“And once the storm is over you won’t remember how you made it through, how you managed to survive. You won’t even be sure, in fact, whether the storm is really over. But one thing is certain. When you come out of the storm you won’t be the same person who walked in. That’s what this storm’s all about.”

– Haruki Murakami

I was getting my nails done when the rain started falling. The Weather Channel and the app on my iPhone had been threatening for days that a storm was coming, but the warnings had thus far been inaccurate, and so I stopped believing in the forecast. But suddenly there it was, only a few hours before the staged reading of my play War Stories, the reading that I’d been preparing for all week, the reading that was the main reason for my trip.

By the time I left the salon, wearing only sandals, a tank top, and cotton shorts (owing to the hot, humid weather), the rain was coming down in angry, torrential sheets. As I headed out the door onto Broadway, my friend Rachel gave me my first New York rain advice: “Stay away from the curb.”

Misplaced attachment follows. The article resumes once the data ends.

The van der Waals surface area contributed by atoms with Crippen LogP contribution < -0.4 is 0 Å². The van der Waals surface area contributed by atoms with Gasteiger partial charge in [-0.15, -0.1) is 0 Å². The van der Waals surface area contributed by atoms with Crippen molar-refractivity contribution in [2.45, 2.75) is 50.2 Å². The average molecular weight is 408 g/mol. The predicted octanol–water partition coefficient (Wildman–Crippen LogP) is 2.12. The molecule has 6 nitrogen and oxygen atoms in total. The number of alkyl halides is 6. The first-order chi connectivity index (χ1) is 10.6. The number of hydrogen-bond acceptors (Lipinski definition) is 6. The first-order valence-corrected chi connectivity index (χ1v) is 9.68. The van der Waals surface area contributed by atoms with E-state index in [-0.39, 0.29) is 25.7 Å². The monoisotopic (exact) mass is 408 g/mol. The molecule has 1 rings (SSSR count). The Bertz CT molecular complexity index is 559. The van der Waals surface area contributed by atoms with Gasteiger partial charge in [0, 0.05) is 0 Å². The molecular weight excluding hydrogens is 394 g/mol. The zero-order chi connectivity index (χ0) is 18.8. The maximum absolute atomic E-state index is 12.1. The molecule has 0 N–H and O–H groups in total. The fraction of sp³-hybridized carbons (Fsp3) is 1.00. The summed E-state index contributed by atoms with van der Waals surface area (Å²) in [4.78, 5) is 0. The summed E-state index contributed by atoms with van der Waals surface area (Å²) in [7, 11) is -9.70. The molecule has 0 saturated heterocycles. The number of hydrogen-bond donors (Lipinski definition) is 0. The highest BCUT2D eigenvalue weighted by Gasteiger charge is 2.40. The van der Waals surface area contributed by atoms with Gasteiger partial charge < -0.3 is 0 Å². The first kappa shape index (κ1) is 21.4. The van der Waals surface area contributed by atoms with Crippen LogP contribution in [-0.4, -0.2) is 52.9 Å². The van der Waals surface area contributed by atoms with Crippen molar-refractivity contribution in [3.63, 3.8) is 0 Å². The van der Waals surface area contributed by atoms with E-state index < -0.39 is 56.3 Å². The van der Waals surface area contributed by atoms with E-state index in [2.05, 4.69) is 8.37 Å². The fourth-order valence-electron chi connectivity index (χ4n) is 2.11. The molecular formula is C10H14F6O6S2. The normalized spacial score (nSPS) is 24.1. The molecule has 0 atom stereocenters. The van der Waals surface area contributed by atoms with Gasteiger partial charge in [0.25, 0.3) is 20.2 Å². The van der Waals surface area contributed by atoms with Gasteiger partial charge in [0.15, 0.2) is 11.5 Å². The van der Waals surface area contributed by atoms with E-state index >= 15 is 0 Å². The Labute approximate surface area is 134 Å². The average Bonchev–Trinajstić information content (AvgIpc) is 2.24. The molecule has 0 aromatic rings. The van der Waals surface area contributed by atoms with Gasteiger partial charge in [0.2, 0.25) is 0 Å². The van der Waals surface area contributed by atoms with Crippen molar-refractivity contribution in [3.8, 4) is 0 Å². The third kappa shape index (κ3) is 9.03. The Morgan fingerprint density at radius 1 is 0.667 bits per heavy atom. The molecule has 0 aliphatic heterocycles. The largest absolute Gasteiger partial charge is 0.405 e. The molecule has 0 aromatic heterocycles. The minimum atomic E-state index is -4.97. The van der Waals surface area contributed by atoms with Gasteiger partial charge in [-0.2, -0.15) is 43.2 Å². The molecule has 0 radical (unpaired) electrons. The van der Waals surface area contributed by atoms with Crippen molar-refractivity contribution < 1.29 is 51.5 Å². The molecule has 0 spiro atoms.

In truth, I’d been feeling angst-ridden all day, well before the rain arrived. Though my week in New York had been mostly wonderful, there had been difficult moments too, moments that made me question whether I’d made the right decision to move there.

And now, trudging along Broadway, head down, rain pummeling my bare skin and seeping into my sandals, text messages started coming through my phone. Well wishes from dear friends in L.A. that tugged at my heartstrings. The fear and doubt crept in. “What am I doing?” I thought. “I’ve made a mistake. I want to go home.”

Of course, it wasn’t a mistake. The rain stopped. The skies cleared, leaving behind pockets of fog that wrapped themselves around skyscrapers and leant an air of magic and mystery to their ascent into the heavens.